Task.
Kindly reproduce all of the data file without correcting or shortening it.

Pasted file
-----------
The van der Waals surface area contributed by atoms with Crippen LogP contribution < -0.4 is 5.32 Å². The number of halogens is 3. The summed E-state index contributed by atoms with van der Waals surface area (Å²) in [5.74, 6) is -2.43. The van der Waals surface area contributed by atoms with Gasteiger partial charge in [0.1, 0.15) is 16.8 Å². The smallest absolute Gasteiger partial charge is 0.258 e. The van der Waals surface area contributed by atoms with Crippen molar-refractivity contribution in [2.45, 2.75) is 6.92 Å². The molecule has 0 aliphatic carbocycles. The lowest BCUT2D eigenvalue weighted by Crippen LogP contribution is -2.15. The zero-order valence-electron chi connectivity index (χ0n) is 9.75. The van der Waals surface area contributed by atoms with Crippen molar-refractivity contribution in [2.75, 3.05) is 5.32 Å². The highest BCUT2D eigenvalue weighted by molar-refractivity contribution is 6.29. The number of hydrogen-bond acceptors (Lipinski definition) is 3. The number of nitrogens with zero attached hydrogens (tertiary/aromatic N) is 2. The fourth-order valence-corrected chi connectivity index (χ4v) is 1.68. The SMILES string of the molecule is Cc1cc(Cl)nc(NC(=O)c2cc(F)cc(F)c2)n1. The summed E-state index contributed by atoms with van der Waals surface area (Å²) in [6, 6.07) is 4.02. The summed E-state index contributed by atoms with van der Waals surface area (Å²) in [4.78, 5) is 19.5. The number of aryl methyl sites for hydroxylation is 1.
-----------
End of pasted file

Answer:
The van der Waals surface area contributed by atoms with Crippen LogP contribution < -0.4 is 5.32 Å². The number of halogens is 3. The summed E-state index contributed by atoms with van der Waals surface area (Å²) in [5.74, 6) is -2.43. The van der Waals surface area contributed by atoms with Gasteiger partial charge in [0.1, 0.15) is 16.8 Å². The smallest absolute Gasteiger partial charge is 0.258 e. The van der Waals surface area contributed by atoms with Crippen molar-refractivity contribution in [2.45, 2.75) is 6.92 Å². The molecule has 0 aliphatic carbocycles. The lowest BCUT2D eigenvalue weighted by Crippen LogP contribution is -2.15. The zero-order valence-electron chi connectivity index (χ0n) is 9.75. The van der Waals surface area contributed by atoms with Crippen molar-refractivity contribution in [2.75, 3.05) is 5.32 Å². The highest BCUT2D eigenvalue weighted by molar-refractivity contribution is 6.29. The number of hydrogen-bond acceptors (Lipinski definition) is 3. The number of nitrogens with zero attached hydrogens (tertiary/aromatic N) is 2. The fourth-order valence-corrected chi connectivity index (χ4v) is 1.68. The SMILES string of the molecule is Cc1cc(Cl)nc(NC(=O)c2cc(F)cc(F)c2)n1. The summed E-state index contributed by atoms with van der Waals surface area (Å²) in [6, 6.07) is 4.02. The summed E-state index contributed by atoms with van der Waals surface area (Å²) in [4.78, 5) is 19.5. The number of aryl methyl sites for hydroxylation is 1.